As a rental property owner, you will face a variety of tenant-related issues, such as lease violations, non-payment of rent, and so on. However, there is one scenario that will challenge even the most experienced landlords: when a tenant dies during their lease.
Death is always a depressing topic, but it needs to be addressed. While it is unlikely that you’ll encounter this scenario, you must know the necessary steps to take to handle the situation legally.
Here are factors to keep in mind when dealing with a tenant’s death on your Florida rental property:
What Should You Do If a Tenant Dies on Your Property?
#1 Obtain a written notice of death
The first and most important step would be to acquire a written notification of the tenant’s death from their family or their estate executor. Obtaining the notice of death is an essential step before you can legally proceed with terminating their lease, removing their possessions, and so on.
In the event that you are the one to discover the tenant’s death, immediately contact the authorities as well as the tenant’s emergency contact. If you do not have the latter, the police should be responsible for informing the tenant’s closest relatives.
#2 Ensure that the property is secured
After obtaining an official notice of the tenant’s death, the next step would be to secure the rental property. Enter the home to lock all of the points of entry. You might even consider changing the locks to keep unauthorized persons out. Be mindful of your actions within the property and do not touch any of the deceased tenant’s belongings. If possible, document the entire process both on paper and on camera so that you cannot be charged with theft.
The moment that you hand over the keys to the tenant’s next of kin or to the executor of their estate, you are no longer responsible for the safekeeping of their possessions. In the event that the tenant does not have any next of kin or executor, it would be ideal to follow your state’s laws regarding tenant property. Consider hiring a property management company with an in-house team of attorneys.
#3 Remove the tenant’s belongings
Even if you own the property, you have no right to enter the home and get rid of the deceased tenant’s belongings. You will need to coordinate with the deceased tenant’s family members or estate executor to legally remove their possessions. Do not forget to show compassion during this time — even if they seem uncooperative.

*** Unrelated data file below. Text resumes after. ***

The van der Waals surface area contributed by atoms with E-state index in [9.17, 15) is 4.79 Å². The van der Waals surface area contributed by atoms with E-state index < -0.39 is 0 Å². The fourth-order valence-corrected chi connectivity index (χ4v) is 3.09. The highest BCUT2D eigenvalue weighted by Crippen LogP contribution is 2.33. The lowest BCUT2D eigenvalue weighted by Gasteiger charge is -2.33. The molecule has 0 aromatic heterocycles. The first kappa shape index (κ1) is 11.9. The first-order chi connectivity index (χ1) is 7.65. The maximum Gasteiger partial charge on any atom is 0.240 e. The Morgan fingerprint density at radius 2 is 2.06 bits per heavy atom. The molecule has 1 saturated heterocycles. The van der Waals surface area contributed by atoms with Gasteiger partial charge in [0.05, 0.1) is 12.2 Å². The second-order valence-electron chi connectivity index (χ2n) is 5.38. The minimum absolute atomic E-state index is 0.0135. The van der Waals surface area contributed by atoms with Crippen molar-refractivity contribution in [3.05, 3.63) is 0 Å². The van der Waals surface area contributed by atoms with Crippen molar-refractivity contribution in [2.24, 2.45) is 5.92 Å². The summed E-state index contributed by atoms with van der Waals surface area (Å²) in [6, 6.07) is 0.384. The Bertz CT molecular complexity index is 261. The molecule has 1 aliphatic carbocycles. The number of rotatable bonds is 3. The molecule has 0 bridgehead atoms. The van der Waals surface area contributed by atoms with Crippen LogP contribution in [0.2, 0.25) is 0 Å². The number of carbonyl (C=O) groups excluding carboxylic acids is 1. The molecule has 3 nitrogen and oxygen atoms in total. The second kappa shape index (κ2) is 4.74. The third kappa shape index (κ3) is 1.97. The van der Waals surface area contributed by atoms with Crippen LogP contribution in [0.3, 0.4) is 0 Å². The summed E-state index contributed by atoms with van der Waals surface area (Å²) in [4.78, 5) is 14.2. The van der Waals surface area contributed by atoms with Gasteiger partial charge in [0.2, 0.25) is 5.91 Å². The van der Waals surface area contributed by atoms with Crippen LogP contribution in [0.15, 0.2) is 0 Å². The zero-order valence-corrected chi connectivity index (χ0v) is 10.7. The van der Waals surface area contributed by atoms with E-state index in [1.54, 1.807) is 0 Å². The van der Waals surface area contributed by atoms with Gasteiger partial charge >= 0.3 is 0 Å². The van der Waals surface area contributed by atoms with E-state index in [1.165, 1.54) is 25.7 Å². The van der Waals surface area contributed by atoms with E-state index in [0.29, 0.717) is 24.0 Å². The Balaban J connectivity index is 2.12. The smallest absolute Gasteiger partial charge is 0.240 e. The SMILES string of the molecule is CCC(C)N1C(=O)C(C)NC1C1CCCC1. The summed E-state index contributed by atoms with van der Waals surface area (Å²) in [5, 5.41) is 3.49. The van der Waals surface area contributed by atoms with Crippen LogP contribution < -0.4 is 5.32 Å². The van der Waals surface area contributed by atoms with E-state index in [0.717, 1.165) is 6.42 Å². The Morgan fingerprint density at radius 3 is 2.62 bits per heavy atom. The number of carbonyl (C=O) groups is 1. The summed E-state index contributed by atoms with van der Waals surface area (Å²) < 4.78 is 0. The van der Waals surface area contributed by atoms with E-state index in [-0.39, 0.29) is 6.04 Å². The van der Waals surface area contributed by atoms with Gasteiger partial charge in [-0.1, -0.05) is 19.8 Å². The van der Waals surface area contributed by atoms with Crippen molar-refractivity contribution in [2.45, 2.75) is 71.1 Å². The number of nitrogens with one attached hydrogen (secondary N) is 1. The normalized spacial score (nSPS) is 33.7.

Give the tenant’s family a realistic timeline on when they should collect the belongings. Generally, two to four weeks is a reasonable time frame.
If the deceased tenant has no next of kin, refer to your state’s laws on abandoned tenant property. As the landlord, you may have to store their belongings for a specific period before you can dispose of the tenant’s items.
#4 Settle matters related to their lease
If a tenant dies during their lease, don’t worry — you won’t be at a loss. You should still be able to receive compensation depending on the duration of the lease agreement.
The written notice will serve as the thirty-day notice that prompts the end of the lease. Inform the deceased tenant’s next of kin or estate executor that the lease is about to end. They should cover the remaining rent owed by the deceased tenant. Set clear deadlines as to when they should remove the tenant’s belongings, clean out the property, and so on.
The death of the tenant does not automatically terminate the long-term lease. The next of kin or the executor of their estate is obligated to cover the rental payments until the lease agreement expires. In the event that the next of kin or executor plans to terminate the lease, you have the discretion to grant their request out of compassion. Consult a property manager to decide whether taking this road would be the best for your investment.
What Should You Do With the Security Deposit?
The deceased tenant’s security deposit may be used to pay for unpaid rent, cleaning services, property damage that exceeds normal wear and tear, and so on. Make sure to prepare an itemized list of all of the expenses and to give a copy to the next of kin or executor. The remainder of the security deposit should be given back to them, as well.
If the expenses incurred exceed the tenant’s total security deposit, you will have to petition the tenant’s estate to cover the costs. Keep in mind that the security deposit should be used only to return the unit to acceptable living standards.
Can You Find a Replacement Tenant?
Once the next of kin or executor agrees to terminate the lease, you should request them to sign a lease termination agreement. This should offer you the proper documentation to prove that the deceased tenant’s estate is no longer accountable for the property. Since it relinquishes the estate’s obligations, you may now legally bring the property back into the market.
After the deceased tenant’s belongings have been removed, and after the property has been thoroughly cleaned, you may now market the unit. Finding a replacement tenant with a proper tenant screening process can help you recover the losses that you may incur.
Landlords and property owners have to deal with a variety of complicated situations. If you are in the Florida rental business, you should accept that tragedies can happen at any time. While dealing with a tenant’s passing can be stressful, it pays to know what steps you should take so that you can quickly bounce back without suffering a great loss.
In challenging situations such as a tenant’s death, working with a property management firm like Luxury Property Care can help you deal with matters legally, professionally, and compassionately. Our property managers are trained to handle the most complex scenarios, keeping your best interests in mind at all times.